BETHEL - So many people are hacking down swaths of live trees to reduce costly heating bills that landowners along rivers near Bethel are starting to fear the practice could endanger fish and wildlife habitat.
And with slow-growing trees as old as 200 years disappearing, they worry there may not be much wood left for future generations.
The live wood is being harvested from refuge and Native corporation land along the Kwethluk, Gweek, Tuluksak and other rivers feeding into the Kuskokwim River, said officials with the Yukon Delta National Wildlife Refuge.
The search for wood, live or dead, picks up in the spring as piles run low, said Tom Doolittle, refuge supervisory biologist.
At times, it's "a beehive of activity."
Flying over rivers to do moose surveys one day last spring, he saw as many as 100 people in the process of getting wood. Some were actively cutting trees, others pulled sledloads of logs behind their snowmachine and others were headed toward forests with empty sleds.
Permits are required to collect firewood on Native corporation lands around villages, and not enough people are getting them, said Phillip Guy, a corporate land planner with Kwethluk Inc.
"We are concerned about live trees being cut down," he said. "And we are hoping that firewood gatherers will get only dead wood or previously burned wood in the area."
Other corporations trying to get the word out to stop live tree harvests are in Akiachak, Akiak and possibly Tuluksak, he said.
It's illegal to harvest big, live trees from the Yukon Delta National Wildlife Refuge, said Shaun Sanchez, deputy refuge manager. Only live trees with trunks 4 inches thick or less at breast height can be cut.
The larger trees officials want to preserve are generally the reproductive stock.
At about 20 million acres, the refuge surrounds nearly three dozen villages along the Yukon and Kuskokwim river delta. Most of the cuts have been observed in the area around Bethel, Western Alaska's largest city with 5,600 residents.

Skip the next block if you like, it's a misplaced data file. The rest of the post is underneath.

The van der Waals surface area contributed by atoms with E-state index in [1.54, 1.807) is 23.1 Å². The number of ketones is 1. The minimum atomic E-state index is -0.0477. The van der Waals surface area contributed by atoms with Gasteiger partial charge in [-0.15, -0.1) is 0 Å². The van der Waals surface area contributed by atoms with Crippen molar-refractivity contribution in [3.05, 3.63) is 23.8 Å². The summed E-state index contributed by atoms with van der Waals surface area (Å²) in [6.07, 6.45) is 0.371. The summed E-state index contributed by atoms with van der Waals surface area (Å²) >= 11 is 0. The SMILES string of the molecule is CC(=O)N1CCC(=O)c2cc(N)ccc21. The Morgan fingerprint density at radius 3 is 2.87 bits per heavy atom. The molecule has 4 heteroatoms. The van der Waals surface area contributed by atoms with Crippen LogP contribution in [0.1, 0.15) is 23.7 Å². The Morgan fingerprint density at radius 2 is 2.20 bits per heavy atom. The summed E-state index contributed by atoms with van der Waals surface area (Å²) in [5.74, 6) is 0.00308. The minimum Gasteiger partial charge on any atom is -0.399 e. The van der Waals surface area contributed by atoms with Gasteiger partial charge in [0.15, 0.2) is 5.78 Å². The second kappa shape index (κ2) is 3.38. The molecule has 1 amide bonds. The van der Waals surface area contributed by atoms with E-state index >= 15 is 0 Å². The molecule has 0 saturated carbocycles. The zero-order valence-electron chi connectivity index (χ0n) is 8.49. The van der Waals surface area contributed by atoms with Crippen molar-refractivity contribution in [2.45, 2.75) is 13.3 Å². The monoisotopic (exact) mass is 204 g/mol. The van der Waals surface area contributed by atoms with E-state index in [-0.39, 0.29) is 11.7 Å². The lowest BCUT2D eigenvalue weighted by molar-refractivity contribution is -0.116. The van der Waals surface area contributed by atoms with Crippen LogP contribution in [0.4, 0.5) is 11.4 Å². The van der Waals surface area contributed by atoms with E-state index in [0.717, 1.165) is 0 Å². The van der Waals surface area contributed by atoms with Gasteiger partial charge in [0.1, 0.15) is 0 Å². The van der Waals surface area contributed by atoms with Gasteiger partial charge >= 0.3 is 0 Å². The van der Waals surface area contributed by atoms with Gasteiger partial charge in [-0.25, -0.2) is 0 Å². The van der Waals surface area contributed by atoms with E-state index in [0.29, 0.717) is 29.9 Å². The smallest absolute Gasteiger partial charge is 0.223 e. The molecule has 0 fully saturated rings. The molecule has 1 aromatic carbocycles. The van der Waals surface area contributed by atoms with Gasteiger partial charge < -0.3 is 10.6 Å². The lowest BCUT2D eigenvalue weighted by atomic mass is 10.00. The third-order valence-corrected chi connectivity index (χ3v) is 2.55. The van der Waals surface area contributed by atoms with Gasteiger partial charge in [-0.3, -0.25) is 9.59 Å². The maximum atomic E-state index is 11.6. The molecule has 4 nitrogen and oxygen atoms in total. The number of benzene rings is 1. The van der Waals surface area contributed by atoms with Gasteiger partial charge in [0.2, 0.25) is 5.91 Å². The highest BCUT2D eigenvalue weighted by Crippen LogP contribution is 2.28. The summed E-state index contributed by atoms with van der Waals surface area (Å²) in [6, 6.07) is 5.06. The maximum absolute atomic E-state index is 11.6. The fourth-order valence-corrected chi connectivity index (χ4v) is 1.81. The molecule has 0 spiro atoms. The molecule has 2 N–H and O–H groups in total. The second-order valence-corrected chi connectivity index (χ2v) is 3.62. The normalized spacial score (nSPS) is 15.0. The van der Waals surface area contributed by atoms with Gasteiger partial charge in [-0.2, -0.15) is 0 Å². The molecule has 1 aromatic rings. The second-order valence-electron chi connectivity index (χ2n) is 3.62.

People remove the big, live trees because it's easier than searching for dead ones, said Sanchez. While many collect wood in snowmachines, others have driven up the frozen rivers in trucks and loaded up on green trees. Some cutters have backed up to banks to mow down trunks.
"There are literally areas you can fly over and there's nothing but stumps left," Sanchez said.
Sanchez said he knows that some people are having trouble paying their bills. Heating fuel runs about $6 a gallon in Bethel and more in villages. People pay hundreds of dollars a month to heat their homes in winter, yet jobs and money are scarce.
Thus, the refuge and the corporations want to stop the illegal cutting through education, he said.
But enforcement officers will issue citations, he said. They could run as high as $200 if they catch illegal cutters.
"We're not trying to stop people from taking (dead) wood and offsetting those energy costs," he said. "I pay the same thing as anyone else so I'm fully aware of it."
Treeless tundra dominates the refuge. There's relatively little forest - trees generally follow rivers and creeks. They grow slowly in the cold climate, Doolittle said.
Many of the live trees that have been cut on refuge land are well up the Kwethluk River and along the Tuluksak, he said.
Most of the removal has targeted spruce trees, reducing wind protection for moose, a problem in the frigid winters when they must stay warm to survive. The cutting also destroys bird habitat.
And sawing down the big trees from riverbanks increases the threat of flooding and the amount of sediment in the water, factors which could threaten fish, including salmon.
Kwethluk Inc. worries that all the cutting might hurt salmon runs that people depend on to fill their freezers, said Guy, the land planner. The corporation owns about 138,000 acres around Kwethluk upriver from Bethel.
"We're concerned that too much cutting might create some problems for the spawning grounds, too much sedimentation," he said.
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